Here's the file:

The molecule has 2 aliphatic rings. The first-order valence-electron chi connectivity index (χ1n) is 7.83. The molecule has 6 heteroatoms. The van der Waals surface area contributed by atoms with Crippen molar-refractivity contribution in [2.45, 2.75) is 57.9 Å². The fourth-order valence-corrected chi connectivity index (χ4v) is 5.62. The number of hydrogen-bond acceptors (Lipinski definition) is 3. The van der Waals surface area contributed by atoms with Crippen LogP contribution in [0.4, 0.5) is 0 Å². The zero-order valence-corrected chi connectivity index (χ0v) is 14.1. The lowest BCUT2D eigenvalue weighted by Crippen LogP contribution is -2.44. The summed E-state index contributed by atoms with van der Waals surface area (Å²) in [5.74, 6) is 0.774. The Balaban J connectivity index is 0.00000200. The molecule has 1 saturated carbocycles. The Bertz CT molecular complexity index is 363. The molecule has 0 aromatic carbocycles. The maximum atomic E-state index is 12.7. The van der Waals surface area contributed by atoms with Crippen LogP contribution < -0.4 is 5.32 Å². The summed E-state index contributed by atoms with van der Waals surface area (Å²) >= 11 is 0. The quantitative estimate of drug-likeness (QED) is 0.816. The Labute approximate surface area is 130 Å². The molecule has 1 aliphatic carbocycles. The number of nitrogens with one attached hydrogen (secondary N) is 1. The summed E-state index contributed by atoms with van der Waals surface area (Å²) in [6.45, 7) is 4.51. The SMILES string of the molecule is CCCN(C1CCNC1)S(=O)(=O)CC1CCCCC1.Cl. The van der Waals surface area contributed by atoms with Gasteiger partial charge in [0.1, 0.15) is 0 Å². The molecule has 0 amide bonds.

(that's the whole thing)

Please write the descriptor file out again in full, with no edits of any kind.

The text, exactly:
The molecule has 2 aliphatic rings. The first-order valence-electron chi connectivity index (χ1n) is 7.83. The molecule has 6 heteroatoms. The van der Waals surface area contributed by atoms with Crippen molar-refractivity contribution in [2.45, 2.75) is 57.9 Å². The fourth-order valence-corrected chi connectivity index (χ4v) is 5.62. The number of hydrogen-bond acceptors (Lipinski definition) is 3. The van der Waals surface area contributed by atoms with Crippen LogP contribution in [0.4, 0.5) is 0 Å². The zero-order valence-corrected chi connectivity index (χ0v) is 14.1. The lowest BCUT2D eigenvalue weighted by Crippen LogP contribution is -2.44. The summed E-state index contributed by atoms with van der Waals surface area (Å²) in [5.74, 6) is 0.774. The Balaban J connectivity index is 0.00000200. The molecule has 1 saturated carbocycles. The Bertz CT molecular complexity index is 363. The molecule has 0 aromatic carbocycles. The maximum atomic E-state index is 12.7. The van der Waals surface area contributed by atoms with Crippen LogP contribution < -0.4 is 5.32 Å². The summed E-state index contributed by atoms with van der Waals surface area (Å²) >= 11 is 0. The quantitative estimate of drug-likeness (QED) is 0.816. The Labute approximate surface area is 130 Å². The molecule has 1 aliphatic carbocycles. The number of nitrogens with one attached hydrogen (secondary N) is 1. The summed E-state index contributed by atoms with van der Waals surface area (Å²) in [6.45, 7) is 4.51. The SMILES string of the molecule is CCCN(C1CCNC1)S(=O)(=O)CC1CCCCC1.Cl. The van der Waals surface area contributed by atoms with Gasteiger partial charge in [0.1, 0.15) is 0 Å². The molecule has 0 amide bonds.